Chinese lab achieves 206.25 Gbps real-time speeds using 6G technology
A Chinese lab claims to have made a significant advancement in 6G mobile technology as the country prepares to showcase its 5G technology at the 2022 Beijing Olympic Games.
The Lab has achieved a record wireless transmission speeds of 206.25 gbps. This is a global record for real-time wireless transmission, according to the South China Morning Post (SCMP), which reported on the work of researchers at the government-backed Purple Mountain Laboratories.
At the record speed the 6G network is able to download a complete 59.5-hour Marvel Cinematic Universe sequence in 4K in just 16 seconds, which is around 10-20 times quicker than the current 5G speed observed in China.
It’s been a bumpy ride for the global deployment of 5G for a variety of reasons, including high costs and conspiracy theories.
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Since the start of the 5G deployment in early 2019, China has deployed over 1.4 million 5G base stations across the nation.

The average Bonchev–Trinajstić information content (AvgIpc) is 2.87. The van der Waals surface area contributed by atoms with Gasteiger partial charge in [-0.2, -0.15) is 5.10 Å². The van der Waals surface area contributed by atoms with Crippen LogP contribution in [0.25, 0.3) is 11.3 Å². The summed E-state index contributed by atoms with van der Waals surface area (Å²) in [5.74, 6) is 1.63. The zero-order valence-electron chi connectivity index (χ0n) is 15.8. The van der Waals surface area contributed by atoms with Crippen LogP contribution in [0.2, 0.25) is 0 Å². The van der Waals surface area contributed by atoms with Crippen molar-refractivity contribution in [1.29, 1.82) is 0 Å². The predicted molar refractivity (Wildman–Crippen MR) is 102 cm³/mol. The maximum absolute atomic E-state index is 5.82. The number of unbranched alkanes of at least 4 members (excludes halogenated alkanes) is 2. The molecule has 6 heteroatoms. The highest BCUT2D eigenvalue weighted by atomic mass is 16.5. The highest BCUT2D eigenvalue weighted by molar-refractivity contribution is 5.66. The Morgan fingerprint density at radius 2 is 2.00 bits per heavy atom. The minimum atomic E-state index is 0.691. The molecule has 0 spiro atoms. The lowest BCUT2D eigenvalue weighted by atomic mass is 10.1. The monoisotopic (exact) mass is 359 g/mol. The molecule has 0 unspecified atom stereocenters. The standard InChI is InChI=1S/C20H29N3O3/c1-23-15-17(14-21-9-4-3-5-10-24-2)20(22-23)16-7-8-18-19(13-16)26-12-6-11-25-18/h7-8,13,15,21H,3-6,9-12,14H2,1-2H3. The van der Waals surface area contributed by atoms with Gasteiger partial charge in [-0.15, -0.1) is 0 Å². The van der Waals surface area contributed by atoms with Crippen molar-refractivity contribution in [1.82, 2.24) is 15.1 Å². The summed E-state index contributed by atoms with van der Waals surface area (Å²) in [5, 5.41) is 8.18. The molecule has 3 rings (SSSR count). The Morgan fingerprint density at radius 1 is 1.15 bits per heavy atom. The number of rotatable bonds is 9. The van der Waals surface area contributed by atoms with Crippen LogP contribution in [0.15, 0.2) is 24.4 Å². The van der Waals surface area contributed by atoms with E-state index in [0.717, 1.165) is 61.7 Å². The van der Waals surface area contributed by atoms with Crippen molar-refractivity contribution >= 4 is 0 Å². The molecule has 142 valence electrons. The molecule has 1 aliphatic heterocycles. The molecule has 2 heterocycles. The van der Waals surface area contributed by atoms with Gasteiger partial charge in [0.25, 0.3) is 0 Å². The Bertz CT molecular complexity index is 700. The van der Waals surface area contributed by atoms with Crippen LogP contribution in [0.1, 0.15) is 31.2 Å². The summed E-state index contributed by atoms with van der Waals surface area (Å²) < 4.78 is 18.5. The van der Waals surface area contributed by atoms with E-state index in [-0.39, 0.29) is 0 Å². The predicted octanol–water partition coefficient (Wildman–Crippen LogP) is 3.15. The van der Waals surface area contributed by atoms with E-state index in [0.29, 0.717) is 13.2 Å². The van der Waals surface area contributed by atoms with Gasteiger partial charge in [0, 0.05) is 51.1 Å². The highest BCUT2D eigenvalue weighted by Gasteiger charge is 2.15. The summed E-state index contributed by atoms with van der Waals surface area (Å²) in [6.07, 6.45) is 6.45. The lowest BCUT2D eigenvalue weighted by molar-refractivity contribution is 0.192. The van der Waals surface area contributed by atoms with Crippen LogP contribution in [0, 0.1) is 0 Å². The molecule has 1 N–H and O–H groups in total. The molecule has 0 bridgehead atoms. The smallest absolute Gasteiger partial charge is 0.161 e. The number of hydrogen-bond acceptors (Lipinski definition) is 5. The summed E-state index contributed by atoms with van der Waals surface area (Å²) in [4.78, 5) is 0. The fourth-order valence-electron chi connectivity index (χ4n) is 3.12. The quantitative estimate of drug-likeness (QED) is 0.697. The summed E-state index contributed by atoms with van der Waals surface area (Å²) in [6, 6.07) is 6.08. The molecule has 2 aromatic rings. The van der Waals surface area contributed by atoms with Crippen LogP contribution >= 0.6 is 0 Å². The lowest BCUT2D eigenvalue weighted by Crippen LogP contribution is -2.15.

Ahead of this month’s Olympic Games, Beijing will seize the chance to showcase its 5G capabilities.
For the duration of the Games, which begin on February 4, the venues will be separated into three clusters in Beijing, Yanqing, and Zhangjiakou, which will be linked by a high-speed rail.
To offer an immersive experience for viewers and allow journalists to seamlessly submit articles or transmit live between locations, China Global Television Network (CGTN) set up a AR(augmented reality) studio using the high-speed train.
The Purple Mountain Laboratory stated on Tuesday that China has achieved the world’s fastest real-time transmission of terahertz wireless communication (THz) which is 10 to 20 times faster than the current available 5G networks.
The high-tech lab in Nanjing, the capital of Jiangsu Province in eastern China, has achieved real-time THz of 100-200 Gbps (gigabits per second) with a home-developed 360-430 GHz high-end wireless communication system.
Terahertz transmission technologies are essential for 6G networks, according to lab chief investigator You Xiaohu, and will be widely employed for quicker transmissions and new-type applications like augmented reality, virtual reality, and the metaverse.
It is also possible to employ terahertz technology to communicate in orbit as well as between satellites, as well as to eventually achieve integrated space, earth, and sea communication.